I’m standing in the bathroom in a hotel in Taiyuan, China. I peek my head around the corner and try to come out. The child on the bed glares at me and starts to scream. Blood-curdling, primal screams. My husband rushes to comfort the child as I duck back into the bathroom. Thus began our first hours as adoptive parents.

When we first began our adoption journey, I knew attachment would be something we needed to foster. I knew it was possible the child might bond with one parent over the other. I also knew that seeing the child and instantly falling in love with him was stuff that screenplays are made of. Two adoptions from two different countries later, I have learned attachment takes time to grow, and love takes even more time to blossom. It is not instantaneous.

Just as it took time to fall in love with your partner, so will it take time to fall in love with your child and for him or her to fall in love with you. How long that journey takes depends on a number of factors: early trauma, the circumstances of your child’s care before he met you, developmental delays, the shock of moving from one culture to another, and/or your child’s medical needs. But there are ways you as an adoptive parent can help.

The most important thing to do as a new adoptive parent is to forge a connection with your child. Establish that you will meet his basic needs through feedings (if the child is young enough or with set meal times for older children) and making healthy snacks available whenever your child is hungry. If you can, carry your child. Forging that physical connection can help with your emotional connection. Give lots of hugs. Encourage eye contact during meal times and through play (such as peek-a-boo for younger children). For older children, look into using Theraplay, a form of playful engagement designed to build attachment and trust.

If your child screams or says “I hate you,” do not take it personally. It’s hard, yes, but your child is frustrated, scared, and hurting, and those things take time to heal. Create routines, create rituals; design your day to be predictable so the child knows what to expect. Remember, he has been through a tremendous, traumatic event so the safer you can make him feel, the more attachment will grow.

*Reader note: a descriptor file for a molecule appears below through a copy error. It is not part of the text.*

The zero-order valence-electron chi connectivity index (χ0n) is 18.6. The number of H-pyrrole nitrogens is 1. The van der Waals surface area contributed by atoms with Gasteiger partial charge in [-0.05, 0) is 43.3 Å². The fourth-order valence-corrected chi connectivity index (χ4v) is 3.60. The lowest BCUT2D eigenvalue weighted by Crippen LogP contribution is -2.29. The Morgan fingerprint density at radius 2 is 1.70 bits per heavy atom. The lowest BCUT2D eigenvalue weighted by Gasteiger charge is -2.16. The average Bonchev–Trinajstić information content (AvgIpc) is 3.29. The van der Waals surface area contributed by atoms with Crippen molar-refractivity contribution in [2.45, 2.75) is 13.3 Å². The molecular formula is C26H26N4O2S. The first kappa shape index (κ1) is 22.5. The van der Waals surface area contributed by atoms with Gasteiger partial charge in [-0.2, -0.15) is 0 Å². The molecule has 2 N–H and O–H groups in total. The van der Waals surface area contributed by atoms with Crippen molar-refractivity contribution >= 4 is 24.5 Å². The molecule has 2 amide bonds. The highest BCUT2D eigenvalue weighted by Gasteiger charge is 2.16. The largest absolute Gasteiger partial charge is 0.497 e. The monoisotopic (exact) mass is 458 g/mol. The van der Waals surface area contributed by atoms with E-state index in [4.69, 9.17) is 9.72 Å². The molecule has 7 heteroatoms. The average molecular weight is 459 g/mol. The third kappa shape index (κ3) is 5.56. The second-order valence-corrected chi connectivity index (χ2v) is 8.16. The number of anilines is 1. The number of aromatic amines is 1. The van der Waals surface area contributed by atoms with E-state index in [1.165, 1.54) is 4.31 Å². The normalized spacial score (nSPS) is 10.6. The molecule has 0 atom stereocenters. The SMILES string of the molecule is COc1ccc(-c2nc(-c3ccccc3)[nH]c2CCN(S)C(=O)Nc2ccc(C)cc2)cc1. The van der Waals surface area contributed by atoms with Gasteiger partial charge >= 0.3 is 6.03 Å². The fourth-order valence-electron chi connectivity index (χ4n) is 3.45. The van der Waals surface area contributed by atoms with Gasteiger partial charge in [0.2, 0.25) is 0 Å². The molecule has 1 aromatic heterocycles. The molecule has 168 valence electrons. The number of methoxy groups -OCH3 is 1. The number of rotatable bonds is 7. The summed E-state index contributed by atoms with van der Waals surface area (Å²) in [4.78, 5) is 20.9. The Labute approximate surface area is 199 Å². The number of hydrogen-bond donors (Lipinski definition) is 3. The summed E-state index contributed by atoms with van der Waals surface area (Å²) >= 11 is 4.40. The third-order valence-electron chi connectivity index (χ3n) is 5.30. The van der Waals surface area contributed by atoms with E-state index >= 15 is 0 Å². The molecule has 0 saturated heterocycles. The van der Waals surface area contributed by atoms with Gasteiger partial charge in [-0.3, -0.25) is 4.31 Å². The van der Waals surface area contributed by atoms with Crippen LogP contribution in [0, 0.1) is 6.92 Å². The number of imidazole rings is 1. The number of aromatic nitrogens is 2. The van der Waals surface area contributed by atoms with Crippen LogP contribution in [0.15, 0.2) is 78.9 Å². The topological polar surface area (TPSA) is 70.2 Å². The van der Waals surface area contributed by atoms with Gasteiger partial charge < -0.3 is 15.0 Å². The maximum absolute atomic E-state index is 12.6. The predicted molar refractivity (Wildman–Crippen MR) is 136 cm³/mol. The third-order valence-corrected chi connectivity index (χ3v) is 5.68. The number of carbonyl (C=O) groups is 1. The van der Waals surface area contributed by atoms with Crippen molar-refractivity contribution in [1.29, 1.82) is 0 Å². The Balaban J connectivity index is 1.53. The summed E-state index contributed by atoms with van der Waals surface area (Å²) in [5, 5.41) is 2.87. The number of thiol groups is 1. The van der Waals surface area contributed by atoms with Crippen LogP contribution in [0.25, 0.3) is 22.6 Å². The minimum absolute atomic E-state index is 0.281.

And as for love? That comes later. Sometimes weeks, sometimes months, sometimes years later. When we returned home from China and my husband resumed work, my new son clung to me for dear life. But when I held him, he would always place his small arm between me and his body. That one gesture told me he knew he could trust me to provide for him, but he didn’t love me. Not yet. Then one day, the arm wasn’t there. I don’t remember how long it took or what about that day was different, but in that moment I knew he loved me, finally, and I truly loved him.


Jennifer S. Jones is a writer, performer, storyteller, and arts educator. She holds an MFA (Playwriting) from NYU Tisch. She has written numerous plays including the internationally renowned, award-winning Appearance of Life. Her amazing transracial transcultural family was created through adoption from China and India. She is passionate about the adoption community and talks about the ins and outs, ups and downs, joys and “is this really us?!” whenever she can. She writes about her experiences at www.letterstojack.com.